Audit of adherence to GI screening recommendations for Lynch Syndrome Patients
© Hossack et al; licensee BioMed Central Ltd. 2012
Published: 12 April 2012
There is clear evidence documenting the morbidity and mortality benefit of regular colonoscopy surveillance in reducing the high risk of primary and metachronous colorectal cancers associated with Lynch Syndrome (LS) (Jarvinen et al. 2000). The Australian NHMRC guidelines (2005) recommend LS patients undergo a colonoscopy every 1-2 years (NHMRC 2005). At Peter Mac yearly colonoscopy screening is usually advised for LS patients.
The long term adherence rate to colonoscopy in LS patients as reported in the literature is between 60-88% (Stoffel et al 2010, Wagner et al 2005). Some factors have been associated with inadequate LS patient screening adherence including lack of sedation, inappropriate advice from managing doctors, financial costs, embarrassment and lack of patient time (Bleiker et al 2005). Whilst not studied, some of these factors may also contribute to a phenomenon known as ‘screening fatigue’, whereby after one or more normal screening procedures patients begin to attend less frequently for the recommended screening procedures.
At the Peter Mac patients and their managing doctors are given GI screening recommendations by the FCC when the patient receives their gene mutation results. However, it is unclear whether LS patients continue to follow the GI screening advice set out by an FCC over time and whether there is any evidence that ‘screening fatigue’ exists. Furthermore it is unknown whether differences regarding the frequency of colonoscopy offered/performed, adherence to colonoscopy or quality of endoscopy exist for patients who participate in a high risk GI management clinic versus those who are screened by endoscopists in generalist community based settings.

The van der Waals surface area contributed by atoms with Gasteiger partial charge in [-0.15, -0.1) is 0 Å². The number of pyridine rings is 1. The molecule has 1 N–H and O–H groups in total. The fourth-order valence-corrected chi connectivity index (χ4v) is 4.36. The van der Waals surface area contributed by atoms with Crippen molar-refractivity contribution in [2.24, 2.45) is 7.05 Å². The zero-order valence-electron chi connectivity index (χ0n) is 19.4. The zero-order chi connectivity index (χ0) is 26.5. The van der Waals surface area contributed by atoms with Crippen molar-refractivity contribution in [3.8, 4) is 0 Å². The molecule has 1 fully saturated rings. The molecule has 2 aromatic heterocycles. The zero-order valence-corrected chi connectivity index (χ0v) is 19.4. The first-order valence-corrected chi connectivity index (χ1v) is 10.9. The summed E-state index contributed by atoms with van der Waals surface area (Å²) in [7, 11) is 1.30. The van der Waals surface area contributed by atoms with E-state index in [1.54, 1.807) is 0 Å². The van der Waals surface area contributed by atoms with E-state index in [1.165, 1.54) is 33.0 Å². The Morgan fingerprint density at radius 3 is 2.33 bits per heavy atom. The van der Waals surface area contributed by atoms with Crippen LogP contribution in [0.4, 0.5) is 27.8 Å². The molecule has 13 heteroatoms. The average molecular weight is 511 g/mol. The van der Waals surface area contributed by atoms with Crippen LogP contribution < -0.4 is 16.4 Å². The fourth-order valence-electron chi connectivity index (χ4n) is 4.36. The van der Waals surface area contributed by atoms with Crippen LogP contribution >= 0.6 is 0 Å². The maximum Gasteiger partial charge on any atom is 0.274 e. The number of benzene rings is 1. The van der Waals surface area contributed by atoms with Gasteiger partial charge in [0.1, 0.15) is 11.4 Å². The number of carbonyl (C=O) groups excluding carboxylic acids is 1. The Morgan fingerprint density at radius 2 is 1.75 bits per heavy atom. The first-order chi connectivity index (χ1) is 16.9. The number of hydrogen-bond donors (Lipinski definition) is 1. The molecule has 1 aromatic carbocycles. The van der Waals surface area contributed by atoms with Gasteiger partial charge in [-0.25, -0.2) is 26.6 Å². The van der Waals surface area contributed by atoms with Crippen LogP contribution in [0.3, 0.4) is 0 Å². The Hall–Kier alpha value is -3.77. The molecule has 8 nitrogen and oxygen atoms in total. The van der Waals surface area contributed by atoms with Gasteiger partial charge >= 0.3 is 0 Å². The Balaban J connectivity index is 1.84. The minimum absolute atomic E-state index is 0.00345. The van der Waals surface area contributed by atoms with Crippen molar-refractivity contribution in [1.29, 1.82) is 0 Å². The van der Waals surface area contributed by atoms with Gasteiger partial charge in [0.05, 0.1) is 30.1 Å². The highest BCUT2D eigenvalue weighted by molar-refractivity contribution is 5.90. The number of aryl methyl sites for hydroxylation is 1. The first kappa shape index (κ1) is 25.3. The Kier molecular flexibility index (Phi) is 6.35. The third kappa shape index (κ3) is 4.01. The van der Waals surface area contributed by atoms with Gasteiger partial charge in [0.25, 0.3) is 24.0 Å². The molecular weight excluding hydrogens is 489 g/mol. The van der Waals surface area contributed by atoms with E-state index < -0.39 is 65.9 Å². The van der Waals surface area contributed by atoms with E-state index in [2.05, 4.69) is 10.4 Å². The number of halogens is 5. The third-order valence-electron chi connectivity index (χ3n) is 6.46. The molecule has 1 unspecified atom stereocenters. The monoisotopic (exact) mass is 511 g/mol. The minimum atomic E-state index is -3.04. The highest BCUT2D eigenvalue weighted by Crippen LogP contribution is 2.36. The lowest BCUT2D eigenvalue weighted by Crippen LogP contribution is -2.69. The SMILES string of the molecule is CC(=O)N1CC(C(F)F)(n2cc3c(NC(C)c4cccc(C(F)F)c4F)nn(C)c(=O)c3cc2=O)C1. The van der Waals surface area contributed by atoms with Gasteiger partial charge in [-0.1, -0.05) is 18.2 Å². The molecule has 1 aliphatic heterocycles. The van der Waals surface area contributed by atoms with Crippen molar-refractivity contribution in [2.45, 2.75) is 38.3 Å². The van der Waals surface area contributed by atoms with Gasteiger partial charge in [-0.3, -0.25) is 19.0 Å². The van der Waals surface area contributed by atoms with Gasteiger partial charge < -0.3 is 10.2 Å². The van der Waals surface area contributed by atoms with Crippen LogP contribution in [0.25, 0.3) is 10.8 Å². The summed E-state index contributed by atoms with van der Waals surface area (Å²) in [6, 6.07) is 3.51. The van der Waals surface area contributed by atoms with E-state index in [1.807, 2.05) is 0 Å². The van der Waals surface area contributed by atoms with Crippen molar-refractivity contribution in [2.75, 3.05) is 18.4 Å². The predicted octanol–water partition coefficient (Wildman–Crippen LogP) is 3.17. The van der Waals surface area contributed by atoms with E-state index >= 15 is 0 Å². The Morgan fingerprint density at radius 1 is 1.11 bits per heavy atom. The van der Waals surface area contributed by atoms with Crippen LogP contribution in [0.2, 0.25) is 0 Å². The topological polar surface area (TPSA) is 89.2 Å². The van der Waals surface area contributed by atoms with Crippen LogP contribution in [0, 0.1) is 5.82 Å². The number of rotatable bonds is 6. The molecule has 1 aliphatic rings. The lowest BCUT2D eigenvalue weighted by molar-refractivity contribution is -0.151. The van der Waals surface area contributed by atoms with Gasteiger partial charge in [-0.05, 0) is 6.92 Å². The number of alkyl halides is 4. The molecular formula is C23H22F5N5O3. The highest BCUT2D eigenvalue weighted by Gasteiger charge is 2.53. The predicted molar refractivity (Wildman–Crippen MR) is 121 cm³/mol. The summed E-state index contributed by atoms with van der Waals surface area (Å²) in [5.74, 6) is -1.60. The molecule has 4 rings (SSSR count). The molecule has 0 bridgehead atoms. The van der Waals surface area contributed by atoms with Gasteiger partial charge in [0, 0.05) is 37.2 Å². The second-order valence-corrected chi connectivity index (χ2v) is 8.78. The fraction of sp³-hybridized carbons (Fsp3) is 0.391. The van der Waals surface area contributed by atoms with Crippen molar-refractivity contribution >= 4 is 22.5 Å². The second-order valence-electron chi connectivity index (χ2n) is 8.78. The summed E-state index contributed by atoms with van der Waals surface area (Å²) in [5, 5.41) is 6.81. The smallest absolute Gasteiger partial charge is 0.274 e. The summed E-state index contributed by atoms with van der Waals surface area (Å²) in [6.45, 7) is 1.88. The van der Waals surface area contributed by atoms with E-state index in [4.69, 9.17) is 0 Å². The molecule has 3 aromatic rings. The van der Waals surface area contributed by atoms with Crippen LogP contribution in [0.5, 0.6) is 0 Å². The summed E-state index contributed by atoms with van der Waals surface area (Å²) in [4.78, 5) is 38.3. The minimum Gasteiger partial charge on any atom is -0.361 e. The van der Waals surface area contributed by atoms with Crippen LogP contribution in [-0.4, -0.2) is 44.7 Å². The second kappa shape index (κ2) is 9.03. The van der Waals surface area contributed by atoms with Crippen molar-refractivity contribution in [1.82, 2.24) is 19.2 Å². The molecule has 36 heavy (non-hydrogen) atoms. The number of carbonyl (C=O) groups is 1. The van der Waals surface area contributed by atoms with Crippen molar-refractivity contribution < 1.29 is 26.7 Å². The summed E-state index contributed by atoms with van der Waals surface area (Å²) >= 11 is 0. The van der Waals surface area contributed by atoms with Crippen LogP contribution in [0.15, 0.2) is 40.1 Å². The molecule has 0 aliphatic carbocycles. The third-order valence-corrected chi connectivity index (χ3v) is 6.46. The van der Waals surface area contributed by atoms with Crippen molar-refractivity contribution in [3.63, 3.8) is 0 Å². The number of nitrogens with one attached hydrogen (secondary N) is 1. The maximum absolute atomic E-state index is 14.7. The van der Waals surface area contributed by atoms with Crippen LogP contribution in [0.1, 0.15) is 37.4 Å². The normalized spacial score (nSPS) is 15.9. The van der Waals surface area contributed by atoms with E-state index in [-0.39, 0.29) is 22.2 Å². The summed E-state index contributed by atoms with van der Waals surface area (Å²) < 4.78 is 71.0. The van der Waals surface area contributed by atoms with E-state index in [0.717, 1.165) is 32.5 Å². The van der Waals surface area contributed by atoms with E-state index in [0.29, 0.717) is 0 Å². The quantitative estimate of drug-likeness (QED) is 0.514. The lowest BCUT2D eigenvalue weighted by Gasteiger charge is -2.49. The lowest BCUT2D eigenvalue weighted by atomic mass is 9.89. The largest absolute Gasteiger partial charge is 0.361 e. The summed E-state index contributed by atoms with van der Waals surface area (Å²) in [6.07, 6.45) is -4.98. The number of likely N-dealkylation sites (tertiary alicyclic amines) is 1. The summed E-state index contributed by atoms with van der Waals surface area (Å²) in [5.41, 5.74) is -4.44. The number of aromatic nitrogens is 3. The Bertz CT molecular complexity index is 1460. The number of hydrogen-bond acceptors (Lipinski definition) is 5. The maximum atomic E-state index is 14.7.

The FCC at Peter Mac undertook an audit of the GI screening practices of 74 confirmed Lynch Syndrome gene mutation carrier patients from 2006-2010. Of these patients 27 participate in a high risk GI management clinic where they receive their GI screening. The additional 47 patients have GI screening conducted through either private endosocopy clinics or at public hospitals.
This work will;
❖ Provide a clinical description of our population of LS patients
❖ Describe the rate of adherence to recommended GI screening overtime. This is assessed by comparing the screening practices undertaken with the recommendations provided by the FCC at the time of their gene test result. We will also present data about whether updates of screening recommendations by our FCC were acted upon by patients/their managing doctors.
❖ Assess for evidence of ‘screening fatigue’
❖ Compare rates of adherence to GI screening practices between patients attending GI high risk management clinics versus patients attending for GI screening in community settings
❖ Describe the overall colorectal polyp and GI cancer detection rate
❖ Use colorectal polyp detection also a measure of quality of colonoscopy
We will make some suggestions for further research particularly into interventions that may improve adherence to GI screening advice for a population of LS patients.
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